Letter to Vetted: Youve got pet insurance all wrong!

November 13, 2018

An RVT with 15 years experience writes us to say a DVM who worries that pet insurance will go the way of human healthcare insurance is all wrong.

Editor's note: Last week, Vetted published a letter online from an optometrist-turned-veterinarian who wondered whether more pet insurance penetration could mean less money for veterinary medicine down the road. In this leter, an RVT who now works for a pet insurance provider responds …

My name is Ashley Perez, and I'm an RVT with 15 years of experience-10 of those being an ICU tech at an emergency and referral hospital. I now work for a pet insurance company. I recently read “Letter to Vetted: Pet insurance worries me” by Dr. Jessica Czerny.

As an emergency and critical care tech, I encountered pet parents angry over the price of their bill, pet parents who cherry-pick through estimates deciding what they could and couldn't afford, and pets being sent home on SQ fluids and pain meds when that pet should have been hospitalized. Those were the positive outcomes. Economic euthanasia was very frequent. Those pet parents cared for their pets, but simply couldn't afford treatment because they hadn't or couldn't prepare for something unexpected. Pet insurance was not something that I was taught about when I was in tech school, and I was not educated to be an advocate when I transitioned to working at a general practice. As I look back at my career, I've regretted the countless number of missed opportunities that I had to protect patients because I didn't talk with their pet parents about pet insurance. As an advocate for the voiceless, I failed miserably in this area.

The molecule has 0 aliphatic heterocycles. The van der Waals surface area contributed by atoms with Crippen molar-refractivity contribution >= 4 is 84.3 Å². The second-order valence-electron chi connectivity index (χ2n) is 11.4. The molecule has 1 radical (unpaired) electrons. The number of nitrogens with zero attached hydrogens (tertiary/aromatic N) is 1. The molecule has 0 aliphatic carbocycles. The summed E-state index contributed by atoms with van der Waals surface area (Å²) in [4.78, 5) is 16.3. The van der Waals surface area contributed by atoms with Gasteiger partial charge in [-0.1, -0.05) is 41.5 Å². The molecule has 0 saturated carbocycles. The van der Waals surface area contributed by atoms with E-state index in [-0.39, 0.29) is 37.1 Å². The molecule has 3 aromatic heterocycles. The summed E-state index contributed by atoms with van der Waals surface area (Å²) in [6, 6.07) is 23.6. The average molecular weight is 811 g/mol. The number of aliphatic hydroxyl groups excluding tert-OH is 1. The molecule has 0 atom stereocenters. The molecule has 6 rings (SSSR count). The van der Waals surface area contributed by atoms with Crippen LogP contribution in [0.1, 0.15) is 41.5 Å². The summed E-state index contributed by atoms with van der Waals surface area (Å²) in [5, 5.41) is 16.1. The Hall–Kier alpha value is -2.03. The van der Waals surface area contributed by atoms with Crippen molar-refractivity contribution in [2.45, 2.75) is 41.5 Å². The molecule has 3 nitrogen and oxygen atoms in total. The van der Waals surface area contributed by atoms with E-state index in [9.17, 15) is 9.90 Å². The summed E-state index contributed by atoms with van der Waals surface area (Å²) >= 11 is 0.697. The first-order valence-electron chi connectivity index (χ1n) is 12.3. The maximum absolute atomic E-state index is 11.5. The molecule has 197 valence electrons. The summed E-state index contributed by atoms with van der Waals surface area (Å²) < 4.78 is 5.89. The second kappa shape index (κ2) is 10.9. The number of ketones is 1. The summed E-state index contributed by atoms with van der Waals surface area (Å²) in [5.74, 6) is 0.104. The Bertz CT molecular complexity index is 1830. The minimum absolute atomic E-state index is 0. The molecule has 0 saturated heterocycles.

When I read Dr. Czerny's letter, I was very disappointed in her point of view and the fact that you chose to publish her letter. Dr. Czerny has fears about pet insurance, but those fears are founded on misconceptions. Dr. Czerny wrote, “This same vision insurance was started with seemingly good intentions-just like today's veterinary insurance. However, the negative impact comes when a majority of clinics sign provider contracts.” This is not how pet insurance works, making her fears about pet insurance flawed.

Veterinary staff members make recommendations about the benefits of pet insurance in general and can share with pet parents companies that they like. There are no provider contracts between practices and specific companies. In addition, pet insurance companies reimburse the pet parent, not the veterinary clinic. This makes it possible for clients to choose any vet they want to see and makes the phrase “We don't take pet insurance here” inaccurate. The insurance relationship exists between the company and the pet parent.

Sharing Dr. Czerny's letter propagates misinformation about pet insurance and continues the generalized stigma against it.

- Ashley Perez, RVT

Territory outreach rep

Embrace Pet Insurance